No matter what other foodservice products you offer, the roller grill is the first thing customers encounter. A clean, filled grill makes a clear statement about your commitment to foodservice. So does one that isn’t so well maintained.
By Marilyn Odesser-Torpey, Associate Editor
Few retailers are ambivalent about roller grills. They either really love them or dismiss them as outdated.
In fact, those with a say convey that roller grills either enhance customer perception of c-store foodservice or ruin it, said Tim Powell, principal of Think Marketing consulting firm and a longtime research veteran—much of it in the foodservice industry.
Many consumers, on the other hand, tend to view roller grills as a “fairly benign” presence and one that they expect to find in c-stores, Powell said. Unless, of course, they come across that much-maligned lone hot dog with the unlimited life span, which Powell believes is more of a myth than a reality these days. Seeing that immediately makes customers question the commitment of the store to providing fresh, high-quality food.
Operators should also keep in mind that the roller grill has its own fan following.
“It is and will continue to be a critical component in convenience store foodservice success,” Powell said.
Foodservice-savvy chains like Rutter’s Farm Stores make the roller grill one of their segment stars by merchandising it on attractive—and energy-saving—roller grills. All operators should value their roller grill customers because they generally spend more, visit more often, rate c-stores higher, and are more concerned about the quality, visual appeal and temperature of the food than average customers, Powell explained.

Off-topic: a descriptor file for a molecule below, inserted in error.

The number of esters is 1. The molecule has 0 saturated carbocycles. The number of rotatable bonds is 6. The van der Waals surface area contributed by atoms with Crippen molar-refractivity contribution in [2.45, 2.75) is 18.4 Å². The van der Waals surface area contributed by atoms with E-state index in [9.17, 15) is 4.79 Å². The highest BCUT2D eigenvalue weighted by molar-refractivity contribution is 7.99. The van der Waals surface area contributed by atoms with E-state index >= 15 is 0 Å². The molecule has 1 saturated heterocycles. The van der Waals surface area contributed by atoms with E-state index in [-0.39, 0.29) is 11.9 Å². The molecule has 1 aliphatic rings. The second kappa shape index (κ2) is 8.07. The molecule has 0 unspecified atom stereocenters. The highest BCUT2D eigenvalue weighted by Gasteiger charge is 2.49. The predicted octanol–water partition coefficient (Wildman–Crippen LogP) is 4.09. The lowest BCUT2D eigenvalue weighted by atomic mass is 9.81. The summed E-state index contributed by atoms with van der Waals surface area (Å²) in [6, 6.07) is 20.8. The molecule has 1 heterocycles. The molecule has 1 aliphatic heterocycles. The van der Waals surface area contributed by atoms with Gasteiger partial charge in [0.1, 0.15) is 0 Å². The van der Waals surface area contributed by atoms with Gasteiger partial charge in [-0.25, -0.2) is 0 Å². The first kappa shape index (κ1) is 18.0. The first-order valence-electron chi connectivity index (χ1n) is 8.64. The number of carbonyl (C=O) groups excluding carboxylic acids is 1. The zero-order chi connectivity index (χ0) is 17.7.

“Moreover, roller grill customers are more likely to purchase items as part of a combo meal or a ‘two-for-one’ deal, resulting in a higher ring and return visits,” Powell said.
Today, operators should have no problem finding high quality—even premium—products to make their roller grill a destination throughout the day and evening, Powell said. Some examples of outstanding roller grill products he mentioned were 100% beef hot dogs, Johnsonville bratwursts, Roller Bites and Ruiz Foods Tornados. He also suggested that operators expand their roller grill offerings to include more breakfast items.
“Brands have appeal,” Powell said.
ALL DAY OPTIONS
At Buchanan Energy’s retail arm, Bucky’s Convenience Stores, roller grill items account for nearly 30% of total foodservice revenues, said Mike Cairns, the company’s foodservice director. Almost all of the 75 stores in the Chicagoland area, greater St. Louis and Omaha areas have grills except for a few tiny units.
The typical Bucky’s store has three 50-count grills. In the morning, the stores offer four breakfast roller grill items as well as traditional items. Cairns pointed out that when it comes to dayparts, morning customers also purchase a “tremendous amount” of what would be considered lunch and dinner items.
After 10 a.m., the breakfast items are removed and the grills display between 10 and 13 items, including hot dogs, specialty links, Tornados and Roller Bites. He noted that non-traditional items, such as the tamales and egg rolls, seem to pique customer interest and do very well.
New products are introduced in the stores every two months. Items that are hits become part of the everyday line-up, Cairns said.
The grills remain in operation throughout the night (the stores are open 24 hours), although the offering is pared down to a few of the most popular items for the overnight hours. However, Cairns emphasized, freshness is crucial no matter how late the hour and limited the offerings.